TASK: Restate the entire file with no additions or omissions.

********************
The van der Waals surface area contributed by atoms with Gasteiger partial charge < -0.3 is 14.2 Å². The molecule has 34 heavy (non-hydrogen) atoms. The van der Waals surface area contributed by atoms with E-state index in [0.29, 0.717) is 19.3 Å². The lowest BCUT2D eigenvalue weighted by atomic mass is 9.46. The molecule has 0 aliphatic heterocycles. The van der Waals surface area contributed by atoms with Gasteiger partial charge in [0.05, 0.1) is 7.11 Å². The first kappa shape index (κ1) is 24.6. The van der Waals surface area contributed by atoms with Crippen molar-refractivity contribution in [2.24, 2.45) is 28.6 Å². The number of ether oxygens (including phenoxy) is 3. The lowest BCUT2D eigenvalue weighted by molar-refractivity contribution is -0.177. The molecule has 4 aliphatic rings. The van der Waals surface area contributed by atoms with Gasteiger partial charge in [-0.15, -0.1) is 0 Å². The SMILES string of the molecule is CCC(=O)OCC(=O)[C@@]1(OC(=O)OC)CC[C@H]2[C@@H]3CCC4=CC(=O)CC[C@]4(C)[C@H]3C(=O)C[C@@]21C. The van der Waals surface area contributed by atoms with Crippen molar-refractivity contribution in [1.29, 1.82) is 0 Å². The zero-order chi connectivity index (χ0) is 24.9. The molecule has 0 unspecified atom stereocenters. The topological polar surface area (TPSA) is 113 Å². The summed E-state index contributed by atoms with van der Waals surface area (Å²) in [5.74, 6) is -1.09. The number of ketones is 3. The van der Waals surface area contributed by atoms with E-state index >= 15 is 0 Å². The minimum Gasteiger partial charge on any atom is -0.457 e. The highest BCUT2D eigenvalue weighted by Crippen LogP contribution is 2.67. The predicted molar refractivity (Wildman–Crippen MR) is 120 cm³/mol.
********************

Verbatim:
The van der Waals surface area contributed by atoms with Gasteiger partial charge < -0.3 is 14.2 Å². The molecule has 34 heavy (non-hydrogen) atoms. The van der Waals surface area contributed by atoms with E-state index in [0.29, 0.717) is 19.3 Å². The lowest BCUT2D eigenvalue weighted by atomic mass is 9.46. The molecule has 0 aliphatic heterocycles. The van der Waals surface area contributed by atoms with Gasteiger partial charge in [0.05, 0.1) is 7.11 Å². The first kappa shape index (κ1) is 24.6. The van der Waals surface area contributed by atoms with Crippen molar-refractivity contribution in [2.24, 2.45) is 28.6 Å². The number of ether oxygens (including phenoxy) is 3. The lowest BCUT2D eigenvalue weighted by molar-refractivity contribution is -0.177. The molecule has 4 aliphatic rings. The van der Waals surface area contributed by atoms with Gasteiger partial charge in [-0.15, -0.1) is 0 Å². The SMILES string of the molecule is CCC(=O)OCC(=O)[C@@]1(OC(=O)OC)CC[C@H]2[C@@H]3CCC4=CC(=O)CC[C@]4(C)[C@H]3C(=O)C[C@@]21C. The van der Waals surface area contributed by atoms with Crippen molar-refractivity contribution in [1.29, 1.82) is 0 Å². The zero-order chi connectivity index (χ0) is 24.9. The molecule has 0 unspecified atom stereocenters. The topological polar surface area (TPSA) is 113 Å². The summed E-state index contributed by atoms with van der Waals surface area (Å²) in [5.74, 6) is -1.09. The number of ketones is 3. The van der Waals surface area contributed by atoms with E-state index >= 15 is 0 Å². The minimum Gasteiger partial charge on any atom is -0.457 e. The highest BCUT2D eigenvalue weighted by Crippen LogP contribution is 2.67. The predicted molar refractivity (Wildman–Crippen MR) is 120 cm³/mol.